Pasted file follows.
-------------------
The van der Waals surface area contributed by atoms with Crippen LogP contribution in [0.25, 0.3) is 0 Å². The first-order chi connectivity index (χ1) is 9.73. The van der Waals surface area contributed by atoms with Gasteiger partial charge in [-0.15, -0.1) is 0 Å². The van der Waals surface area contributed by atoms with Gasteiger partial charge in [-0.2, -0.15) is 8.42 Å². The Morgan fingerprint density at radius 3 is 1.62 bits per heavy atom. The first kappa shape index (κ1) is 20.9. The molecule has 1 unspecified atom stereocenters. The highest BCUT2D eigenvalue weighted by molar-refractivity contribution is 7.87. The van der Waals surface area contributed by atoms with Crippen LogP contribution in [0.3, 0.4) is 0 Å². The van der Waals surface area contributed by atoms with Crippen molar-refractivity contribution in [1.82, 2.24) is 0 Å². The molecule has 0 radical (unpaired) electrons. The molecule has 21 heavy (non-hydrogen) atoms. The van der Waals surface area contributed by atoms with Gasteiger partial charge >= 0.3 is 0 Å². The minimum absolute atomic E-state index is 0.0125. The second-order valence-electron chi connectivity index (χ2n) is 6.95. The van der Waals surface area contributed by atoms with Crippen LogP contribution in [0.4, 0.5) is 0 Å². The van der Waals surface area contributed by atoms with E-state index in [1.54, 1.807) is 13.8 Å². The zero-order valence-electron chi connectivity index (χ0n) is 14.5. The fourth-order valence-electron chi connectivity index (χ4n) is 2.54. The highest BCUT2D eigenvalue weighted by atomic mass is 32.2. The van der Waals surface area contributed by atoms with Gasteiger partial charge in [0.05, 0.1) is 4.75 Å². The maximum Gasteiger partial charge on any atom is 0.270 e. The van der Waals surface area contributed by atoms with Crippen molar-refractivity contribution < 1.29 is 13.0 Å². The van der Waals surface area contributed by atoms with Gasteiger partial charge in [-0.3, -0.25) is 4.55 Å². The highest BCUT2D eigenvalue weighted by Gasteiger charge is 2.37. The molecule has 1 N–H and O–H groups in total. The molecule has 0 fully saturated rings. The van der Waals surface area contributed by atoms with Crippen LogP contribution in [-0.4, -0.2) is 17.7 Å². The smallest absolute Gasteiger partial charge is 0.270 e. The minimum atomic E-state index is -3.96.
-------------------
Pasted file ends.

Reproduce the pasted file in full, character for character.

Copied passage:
The van der Waals surface area contributed by atoms with Crippen LogP contribution in [0.25, 0.3) is 0 Å². The first-order chi connectivity index (χ1) is 9.73. The van der Waals surface area contributed by atoms with Gasteiger partial charge in [-0.15, -0.1) is 0 Å². The van der Waals surface area contributed by atoms with Gasteiger partial charge in [-0.2, -0.15) is 8.42 Å². The Morgan fingerprint density at radius 3 is 1.62 bits per heavy atom. The first kappa shape index (κ1) is 20.9. The molecule has 1 unspecified atom stereocenters. The highest BCUT2D eigenvalue weighted by molar-refractivity contribution is 7.87. The van der Waals surface area contributed by atoms with Crippen LogP contribution in [0.3, 0.4) is 0 Å². The van der Waals surface area contributed by atoms with Crippen molar-refractivity contribution in [1.82, 2.24) is 0 Å². The molecule has 0 radical (unpaired) electrons. The molecule has 21 heavy (non-hydrogen) atoms. The van der Waals surface area contributed by atoms with Gasteiger partial charge >= 0.3 is 0 Å². The minimum absolute atomic E-state index is 0.0125. The second-order valence-electron chi connectivity index (χ2n) is 6.95. The van der Waals surface area contributed by atoms with Crippen LogP contribution in [0.4, 0.5) is 0 Å². The van der Waals surface area contributed by atoms with E-state index in [1.54, 1.807) is 13.8 Å². The zero-order valence-electron chi connectivity index (χ0n) is 14.5. The fourth-order valence-electron chi connectivity index (χ4n) is 2.54. The highest BCUT2D eigenvalue weighted by atomic mass is 32.2. The van der Waals surface area contributed by atoms with Gasteiger partial charge in [0.05, 0.1) is 4.75 Å². The maximum Gasteiger partial charge on any atom is 0.270 e. The van der Waals surface area contributed by atoms with Crippen molar-refractivity contribution < 1.29 is 13.0 Å². The van der Waals surface area contributed by atoms with Gasteiger partial charge in [-0.3, -0.25) is 4.55 Å². The highest BCUT2D eigenvalue weighted by Gasteiger charge is 2.37. The molecule has 1 N–H and O–H groups in total. The molecule has 0 fully saturated rings. The van der Waals surface area contributed by atoms with Crippen LogP contribution in [-0.4, -0.2) is 17.7 Å². The smallest absolute Gasteiger partial charge is 0.270 e. The minimum atomic E-state index is -3.96.